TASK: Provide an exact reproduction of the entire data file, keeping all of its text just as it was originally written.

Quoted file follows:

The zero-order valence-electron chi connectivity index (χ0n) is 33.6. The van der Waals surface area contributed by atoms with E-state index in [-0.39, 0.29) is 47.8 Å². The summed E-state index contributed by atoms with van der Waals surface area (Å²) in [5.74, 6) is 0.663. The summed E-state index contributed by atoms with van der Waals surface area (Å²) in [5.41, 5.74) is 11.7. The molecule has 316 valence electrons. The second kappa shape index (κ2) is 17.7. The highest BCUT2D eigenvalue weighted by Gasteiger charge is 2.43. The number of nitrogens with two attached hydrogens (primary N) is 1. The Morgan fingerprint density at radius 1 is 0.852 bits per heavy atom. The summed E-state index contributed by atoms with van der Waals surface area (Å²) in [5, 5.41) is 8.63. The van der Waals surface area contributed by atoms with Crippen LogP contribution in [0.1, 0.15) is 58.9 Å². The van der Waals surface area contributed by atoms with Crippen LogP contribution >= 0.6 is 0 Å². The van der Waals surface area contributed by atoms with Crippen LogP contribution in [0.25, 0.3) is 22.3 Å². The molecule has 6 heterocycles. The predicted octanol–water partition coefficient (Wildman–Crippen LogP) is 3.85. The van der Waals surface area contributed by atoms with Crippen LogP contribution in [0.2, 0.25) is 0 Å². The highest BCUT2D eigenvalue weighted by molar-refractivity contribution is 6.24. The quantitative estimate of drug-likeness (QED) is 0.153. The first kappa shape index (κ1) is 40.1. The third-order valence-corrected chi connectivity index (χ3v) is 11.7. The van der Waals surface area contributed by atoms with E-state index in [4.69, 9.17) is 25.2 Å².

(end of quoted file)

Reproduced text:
The zero-order valence-electron chi connectivity index (χ0n) is 33.6. The van der Waals surface area contributed by atoms with E-state index in [-0.39, 0.29) is 47.8 Å². The summed E-state index contributed by atoms with van der Waals surface area (Å²) in [5.74, 6) is 0.663. The summed E-state index contributed by atoms with van der Waals surface area (Å²) in [5.41, 5.74) is 11.7. The molecule has 316 valence electrons. The second kappa shape index (κ2) is 17.7. The highest BCUT2D eigenvalue weighted by Gasteiger charge is 2.43. The number of nitrogens with two attached hydrogens (primary N) is 1. The Morgan fingerprint density at radius 1 is 0.852 bits per heavy atom. The summed E-state index contributed by atoms with van der Waals surface area (Å²) in [5, 5.41) is 8.63. The van der Waals surface area contributed by atoms with Crippen LogP contribution in [0.1, 0.15) is 58.9 Å². The van der Waals surface area contributed by atoms with Crippen LogP contribution >= 0.6 is 0 Å². The van der Waals surface area contributed by atoms with Crippen LogP contribution in [0.25, 0.3) is 22.3 Å². The molecule has 6 heterocycles. The predicted octanol–water partition coefficient (Wildman–Crippen LogP) is 3.85. The van der Waals surface area contributed by atoms with Crippen LogP contribution in [0.2, 0.25) is 0 Å². The highest BCUT2D eigenvalue weighted by molar-refractivity contribution is 6.24. The quantitative estimate of drug-likeness (QED) is 0.153. The first kappa shape index (κ1) is 40.1. The third-order valence-corrected chi connectivity index (χ3v) is 11.7. The van der Waals surface area contributed by atoms with E-state index in [4.69, 9.17) is 25.2 Å².